*That line is from various sources. Try here, here, here, here, or here.

**To speed drying raw fleece or delicate knitted wools, place item inside a pillow case. Tie pillow case shut. Go outside and swing in great wide circles over your head. The centrifugal force pulls the water to the outside and flings it off.) (Never mind what your neighbors think.)


One week later

and just over a week before my next Knitting Extravaganza (and hours before Sandy* takes it all away):

I am still in “overwhelm”**

As a long term veteran of Maryland Sheep and Wool, I can say that Rhinebeck is further away, more charming, and has a better chance for wool-appropriate weather. (Even the name has more charm.)

The weather could not have been more perfect (well, it could have not-rained on Friday during setup.)




Colorful Trees:



Awesome yarn:


Behold The Source:



Different Source:



(So, how is it that I did not take a (reasonable) picture of sheep?  The Mother Lode of all Fiber?)


And then, to come home to this:



and this:


and this:



And some excellent news. I’m just in stunned awe.

*About Sandy: not that it would be obvious, but we’re supposed to be amidst a hurricane the next few days. We’re prepped, the puppy is was tired. (He’s napped and over that now.) We’re ready to hunker down and knit for a few days.***

**Well, no longer. This was written on Saturday morning. I’ve been getting ready for Sandy’s arrival.  To wit: I baked brownies (because who wants to be without chocolate and electricity at the same time?) I figure I can sort yarn by flashlight.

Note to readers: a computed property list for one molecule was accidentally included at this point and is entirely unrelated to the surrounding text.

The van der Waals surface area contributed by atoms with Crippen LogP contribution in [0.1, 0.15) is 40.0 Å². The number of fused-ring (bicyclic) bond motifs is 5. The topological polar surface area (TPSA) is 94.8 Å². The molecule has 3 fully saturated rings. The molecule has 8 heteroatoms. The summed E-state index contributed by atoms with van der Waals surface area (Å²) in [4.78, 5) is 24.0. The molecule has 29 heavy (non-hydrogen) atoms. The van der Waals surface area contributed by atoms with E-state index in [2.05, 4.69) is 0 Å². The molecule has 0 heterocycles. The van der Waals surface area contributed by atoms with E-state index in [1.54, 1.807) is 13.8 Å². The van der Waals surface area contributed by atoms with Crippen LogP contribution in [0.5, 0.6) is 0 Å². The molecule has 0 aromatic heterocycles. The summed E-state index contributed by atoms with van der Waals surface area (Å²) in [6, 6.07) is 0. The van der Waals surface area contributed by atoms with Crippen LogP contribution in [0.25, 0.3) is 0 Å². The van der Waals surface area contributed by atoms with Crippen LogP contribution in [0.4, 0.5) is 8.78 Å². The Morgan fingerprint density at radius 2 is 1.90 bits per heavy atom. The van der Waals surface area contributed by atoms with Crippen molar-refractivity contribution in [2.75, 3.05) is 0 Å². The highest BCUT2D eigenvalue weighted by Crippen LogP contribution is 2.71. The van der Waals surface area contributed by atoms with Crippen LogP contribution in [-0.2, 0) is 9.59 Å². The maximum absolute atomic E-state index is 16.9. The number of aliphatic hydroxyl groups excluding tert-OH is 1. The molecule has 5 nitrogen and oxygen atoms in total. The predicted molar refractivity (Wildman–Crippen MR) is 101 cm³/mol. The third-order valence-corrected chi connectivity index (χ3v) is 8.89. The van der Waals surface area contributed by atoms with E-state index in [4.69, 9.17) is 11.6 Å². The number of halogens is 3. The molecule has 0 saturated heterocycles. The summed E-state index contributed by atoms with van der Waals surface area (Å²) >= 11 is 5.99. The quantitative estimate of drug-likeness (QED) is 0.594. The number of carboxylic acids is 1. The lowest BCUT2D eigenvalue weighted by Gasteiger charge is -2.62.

*** I suppose Dude will find alternate methods of entertaining himself. Sam will chase Ned. Nickie will go into hiding.




And the winner is …


(Sam wins because he is a sweet happy dog with lots of time in the woods, good treats to snack on, and great friends.)



(For contest details, see here.)


Right after Sam gained 5 lbs in a week (that would be week 13), I spent some time looking up canine growth rates and adult vs puppy weights. The best guess I could come up with went something like*:


(Weight at 14 weeks) x 2 + 7.5 % will be the dogs weight at 6 months.

Then, (depending on breed) 6 mo weight x 10% = adult weight.


Sam at 14 weeks weighed 25 pounds.  So the estimate was 53.75 pounds.

Today, at 6 mo, Sam weighted 53.7 pounds.  (Yeah, go figure. Spot on.)




And the Guesses:

Diane – 41.5 lbs

Bekah – 45 lbs

Liz – 46 lbs, 5 ou

Barb Cooper – 48 lbs

Kmkat – 52 lbs

Linda – 53.5 lbs –> Linda knows Sam in real life and she does not knit. Therefore, she wins a hat. (Also, freaking good guess.)

Leslie F – 55 lbs –> Excellent Guess!  (For the record, I was guessing 55 pounds. And hoping for less.)  Leslie wins yarn (of my choosing but I will offer a selection) or I will knit a hat.

Gwendolynne – 57.2 lbs

Marfa – 63 lbs

ValleyGal – 67 lbs

Gayle – 75 lbs –> Sam says he would happily accept food bribes.